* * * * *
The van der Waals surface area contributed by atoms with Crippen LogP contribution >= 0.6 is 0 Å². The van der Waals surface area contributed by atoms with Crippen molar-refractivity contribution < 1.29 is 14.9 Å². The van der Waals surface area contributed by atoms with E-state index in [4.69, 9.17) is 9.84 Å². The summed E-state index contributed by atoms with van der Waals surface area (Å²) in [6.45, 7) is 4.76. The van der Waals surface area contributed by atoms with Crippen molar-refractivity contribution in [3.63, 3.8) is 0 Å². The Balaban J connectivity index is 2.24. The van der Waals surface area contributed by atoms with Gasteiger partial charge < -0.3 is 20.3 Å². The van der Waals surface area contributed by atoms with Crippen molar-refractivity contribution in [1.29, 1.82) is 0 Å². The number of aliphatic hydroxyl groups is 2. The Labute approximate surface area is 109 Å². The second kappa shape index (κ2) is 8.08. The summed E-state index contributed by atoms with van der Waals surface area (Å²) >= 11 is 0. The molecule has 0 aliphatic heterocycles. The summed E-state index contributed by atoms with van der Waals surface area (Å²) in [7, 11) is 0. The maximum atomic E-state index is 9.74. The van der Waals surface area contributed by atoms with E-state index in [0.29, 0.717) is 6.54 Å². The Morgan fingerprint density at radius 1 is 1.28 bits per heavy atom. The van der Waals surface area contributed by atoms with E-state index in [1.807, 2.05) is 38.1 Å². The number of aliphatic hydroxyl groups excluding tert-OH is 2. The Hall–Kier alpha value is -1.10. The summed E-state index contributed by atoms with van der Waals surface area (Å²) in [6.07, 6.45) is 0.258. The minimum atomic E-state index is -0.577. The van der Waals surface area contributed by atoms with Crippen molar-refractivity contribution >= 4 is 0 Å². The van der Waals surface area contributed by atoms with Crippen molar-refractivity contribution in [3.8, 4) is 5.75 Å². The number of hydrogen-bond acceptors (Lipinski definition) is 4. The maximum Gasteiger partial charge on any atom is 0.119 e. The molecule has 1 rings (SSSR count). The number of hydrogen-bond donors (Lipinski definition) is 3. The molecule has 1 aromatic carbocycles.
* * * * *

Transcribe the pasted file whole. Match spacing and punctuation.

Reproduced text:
The van der Waals surface area contributed by atoms with Crippen LogP contribution >= 0.6 is 0 Å². The van der Waals surface area contributed by atoms with Crippen molar-refractivity contribution < 1.29 is 14.9 Å². The van der Waals surface area contributed by atoms with E-state index in [4.69, 9.17) is 9.84 Å². The summed E-state index contributed by atoms with van der Waals surface area (Å²) in [6.45, 7) is 4.76. The van der Waals surface area contributed by atoms with Crippen molar-refractivity contribution in [3.63, 3.8) is 0 Å². The Balaban J connectivity index is 2.24. The van der Waals surface area contributed by atoms with Gasteiger partial charge < -0.3 is 20.3 Å². The van der Waals surface area contributed by atoms with Crippen molar-refractivity contribution in [1.29, 1.82) is 0 Å². The number of aliphatic hydroxyl groups is 2. The Labute approximate surface area is 109 Å². The second kappa shape index (κ2) is 8.08. The summed E-state index contributed by atoms with van der Waals surface area (Å²) >= 11 is 0. The molecule has 0 aliphatic heterocycles. The summed E-state index contributed by atoms with van der Waals surface area (Å²) in [7, 11) is 0. The maximum atomic E-state index is 9.74. The van der Waals surface area contributed by atoms with E-state index in [0.29, 0.717) is 6.54 Å². The Morgan fingerprint density at radius 1 is 1.28 bits per heavy atom. The van der Waals surface area contributed by atoms with E-state index in [1.807, 2.05) is 38.1 Å². The number of aliphatic hydroxyl groups excluding tert-OH is 2. The Hall–Kier alpha value is -1.10. The summed E-state index contributed by atoms with van der Waals surface area (Å²) in [6.07, 6.45) is 0.258. The minimum atomic E-state index is -0.577. The van der Waals surface area contributed by atoms with Crippen molar-refractivity contribution >= 4 is 0 Å². The van der Waals surface area contributed by atoms with Crippen molar-refractivity contribution in [3.8, 4) is 5.75 Å². The number of hydrogen-bond acceptors (Lipinski definition) is 4. The maximum Gasteiger partial charge on any atom is 0.119 e. The molecule has 1 rings (SSSR count). The number of hydrogen-bond donors (Lipinski definition) is 3. The molecule has 1 aromatic carbocycles.